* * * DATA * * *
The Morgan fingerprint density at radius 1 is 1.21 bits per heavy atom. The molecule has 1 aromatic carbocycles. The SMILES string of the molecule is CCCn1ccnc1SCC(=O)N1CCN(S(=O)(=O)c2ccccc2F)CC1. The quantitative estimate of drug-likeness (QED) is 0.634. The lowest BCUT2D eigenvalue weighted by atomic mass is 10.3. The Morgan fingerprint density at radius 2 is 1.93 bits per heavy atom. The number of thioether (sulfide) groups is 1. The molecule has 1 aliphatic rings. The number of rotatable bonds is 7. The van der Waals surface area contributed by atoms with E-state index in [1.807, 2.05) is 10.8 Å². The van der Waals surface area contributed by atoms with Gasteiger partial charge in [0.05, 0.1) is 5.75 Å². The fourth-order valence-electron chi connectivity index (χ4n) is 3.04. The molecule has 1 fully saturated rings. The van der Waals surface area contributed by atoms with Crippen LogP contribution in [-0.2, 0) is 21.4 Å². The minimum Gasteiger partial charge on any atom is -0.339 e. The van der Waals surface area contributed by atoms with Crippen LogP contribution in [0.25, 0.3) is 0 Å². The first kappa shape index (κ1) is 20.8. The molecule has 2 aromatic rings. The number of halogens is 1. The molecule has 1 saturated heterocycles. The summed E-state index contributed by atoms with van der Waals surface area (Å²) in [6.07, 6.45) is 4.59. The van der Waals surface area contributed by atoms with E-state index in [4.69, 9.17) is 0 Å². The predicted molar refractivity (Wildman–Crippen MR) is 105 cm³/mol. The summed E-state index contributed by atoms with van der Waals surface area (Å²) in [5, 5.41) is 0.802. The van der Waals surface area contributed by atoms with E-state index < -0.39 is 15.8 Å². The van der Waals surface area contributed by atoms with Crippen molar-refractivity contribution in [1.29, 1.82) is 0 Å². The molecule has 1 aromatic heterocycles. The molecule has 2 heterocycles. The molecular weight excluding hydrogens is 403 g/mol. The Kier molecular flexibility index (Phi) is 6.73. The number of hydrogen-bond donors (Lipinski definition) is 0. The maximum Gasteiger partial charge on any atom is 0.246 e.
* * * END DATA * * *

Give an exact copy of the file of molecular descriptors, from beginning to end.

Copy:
The Morgan fingerprint density at radius 1 is 1.21 bits per heavy atom. The molecule has 1 aromatic carbocycles. The SMILES string of the molecule is CCCn1ccnc1SCC(=O)N1CCN(S(=O)(=O)c2ccccc2F)CC1. The quantitative estimate of drug-likeness (QED) is 0.634. The lowest BCUT2D eigenvalue weighted by atomic mass is 10.3. The Morgan fingerprint density at radius 2 is 1.93 bits per heavy atom. The number of thioether (sulfide) groups is 1. The molecule has 1 aliphatic rings. The number of rotatable bonds is 7. The van der Waals surface area contributed by atoms with E-state index in [1.807, 2.05) is 10.8 Å². The van der Waals surface area contributed by atoms with Gasteiger partial charge in [0.05, 0.1) is 5.75 Å². The fourth-order valence-electron chi connectivity index (χ4n) is 3.04. The molecule has 1 fully saturated rings. The van der Waals surface area contributed by atoms with Crippen LogP contribution in [-0.2, 0) is 21.4 Å². The minimum Gasteiger partial charge on any atom is -0.339 e. The van der Waals surface area contributed by atoms with Crippen LogP contribution in [0.25, 0.3) is 0 Å². The first kappa shape index (κ1) is 20.8. The molecule has 2 aromatic rings. The number of halogens is 1. The molecule has 1 saturated heterocycles. The summed E-state index contributed by atoms with van der Waals surface area (Å²) in [6.07, 6.45) is 4.59. The van der Waals surface area contributed by atoms with E-state index in [4.69, 9.17) is 0 Å². The predicted molar refractivity (Wildman–Crippen MR) is 105 cm³/mol. The summed E-state index contributed by atoms with van der Waals surface area (Å²) in [5, 5.41) is 0.802. The van der Waals surface area contributed by atoms with E-state index < -0.39 is 15.8 Å². The van der Waals surface area contributed by atoms with Crippen molar-refractivity contribution in [1.29, 1.82) is 0 Å². The molecule has 1 aromatic heterocycles. The molecule has 2 heterocycles. The molecular weight excluding hydrogens is 403 g/mol. The Kier molecular flexibility index (Phi) is 6.73. The number of hydrogen-bond donors (Lipinski definition) is 0. The maximum Gasteiger partial charge on any atom is 0.246 e.